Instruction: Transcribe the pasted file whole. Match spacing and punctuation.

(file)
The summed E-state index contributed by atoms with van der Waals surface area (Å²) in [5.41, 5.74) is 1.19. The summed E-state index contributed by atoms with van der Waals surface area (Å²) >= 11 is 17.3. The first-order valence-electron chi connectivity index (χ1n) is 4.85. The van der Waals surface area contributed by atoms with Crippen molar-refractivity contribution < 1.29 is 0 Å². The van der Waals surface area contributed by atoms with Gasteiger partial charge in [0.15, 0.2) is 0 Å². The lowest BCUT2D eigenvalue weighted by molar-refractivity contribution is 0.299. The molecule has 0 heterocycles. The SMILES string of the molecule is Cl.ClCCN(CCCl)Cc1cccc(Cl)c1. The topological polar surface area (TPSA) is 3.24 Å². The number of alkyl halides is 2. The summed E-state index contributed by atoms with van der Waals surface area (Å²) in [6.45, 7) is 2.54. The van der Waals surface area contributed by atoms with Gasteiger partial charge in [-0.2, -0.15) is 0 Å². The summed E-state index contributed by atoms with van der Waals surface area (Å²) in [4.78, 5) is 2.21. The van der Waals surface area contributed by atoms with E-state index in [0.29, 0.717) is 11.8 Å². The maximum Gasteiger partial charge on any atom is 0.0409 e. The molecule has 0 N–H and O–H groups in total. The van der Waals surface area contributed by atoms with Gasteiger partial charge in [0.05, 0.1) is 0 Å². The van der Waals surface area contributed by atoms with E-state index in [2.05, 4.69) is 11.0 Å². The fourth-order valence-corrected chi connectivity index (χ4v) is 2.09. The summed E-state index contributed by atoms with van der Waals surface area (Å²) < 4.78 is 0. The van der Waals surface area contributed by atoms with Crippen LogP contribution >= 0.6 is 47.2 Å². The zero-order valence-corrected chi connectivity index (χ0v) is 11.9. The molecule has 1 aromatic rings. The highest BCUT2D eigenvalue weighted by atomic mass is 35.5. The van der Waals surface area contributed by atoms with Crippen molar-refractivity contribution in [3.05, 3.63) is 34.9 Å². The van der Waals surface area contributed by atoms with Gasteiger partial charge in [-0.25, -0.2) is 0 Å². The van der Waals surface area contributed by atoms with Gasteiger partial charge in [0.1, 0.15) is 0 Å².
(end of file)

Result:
The summed E-state index contributed by atoms with van der Waals surface area (Å²) in [5.41, 5.74) is 1.19. The summed E-state index contributed by atoms with van der Waals surface area (Å²) >= 11 is 17.3. The first-order valence-electron chi connectivity index (χ1n) is 4.85. The van der Waals surface area contributed by atoms with Crippen molar-refractivity contribution < 1.29 is 0 Å². The van der Waals surface area contributed by atoms with Gasteiger partial charge in [0.15, 0.2) is 0 Å². The lowest BCUT2D eigenvalue weighted by molar-refractivity contribution is 0.299. The molecule has 0 heterocycles. The SMILES string of the molecule is Cl.ClCCN(CCCl)Cc1cccc(Cl)c1. The topological polar surface area (TPSA) is 3.24 Å². The number of alkyl halides is 2. The summed E-state index contributed by atoms with van der Waals surface area (Å²) in [6.45, 7) is 2.54. The van der Waals surface area contributed by atoms with Gasteiger partial charge in [-0.2, -0.15) is 0 Å². The summed E-state index contributed by atoms with van der Waals surface area (Å²) in [4.78, 5) is 2.21. The van der Waals surface area contributed by atoms with E-state index in [0.29, 0.717) is 11.8 Å². The maximum Gasteiger partial charge on any atom is 0.0409 e. The molecule has 0 N–H and O–H groups in total. The van der Waals surface area contributed by atoms with Gasteiger partial charge in [0.05, 0.1) is 0 Å². The van der Waals surface area contributed by atoms with E-state index in [2.05, 4.69) is 11.0 Å². The fourth-order valence-corrected chi connectivity index (χ4v) is 2.09. The summed E-state index contributed by atoms with van der Waals surface area (Å²) < 4.78 is 0. The van der Waals surface area contributed by atoms with Crippen LogP contribution >= 0.6 is 47.2 Å². The zero-order valence-corrected chi connectivity index (χ0v) is 11.9. The molecule has 1 aromatic rings. The highest BCUT2D eigenvalue weighted by atomic mass is 35.5. The van der Waals surface area contributed by atoms with Crippen molar-refractivity contribution in [3.05, 3.63) is 34.9 Å². The van der Waals surface area contributed by atoms with Gasteiger partial charge in [-0.25, -0.2) is 0 Å². The van der Waals surface area contributed by atoms with Gasteiger partial charge in [0.1, 0.15) is 0 Å².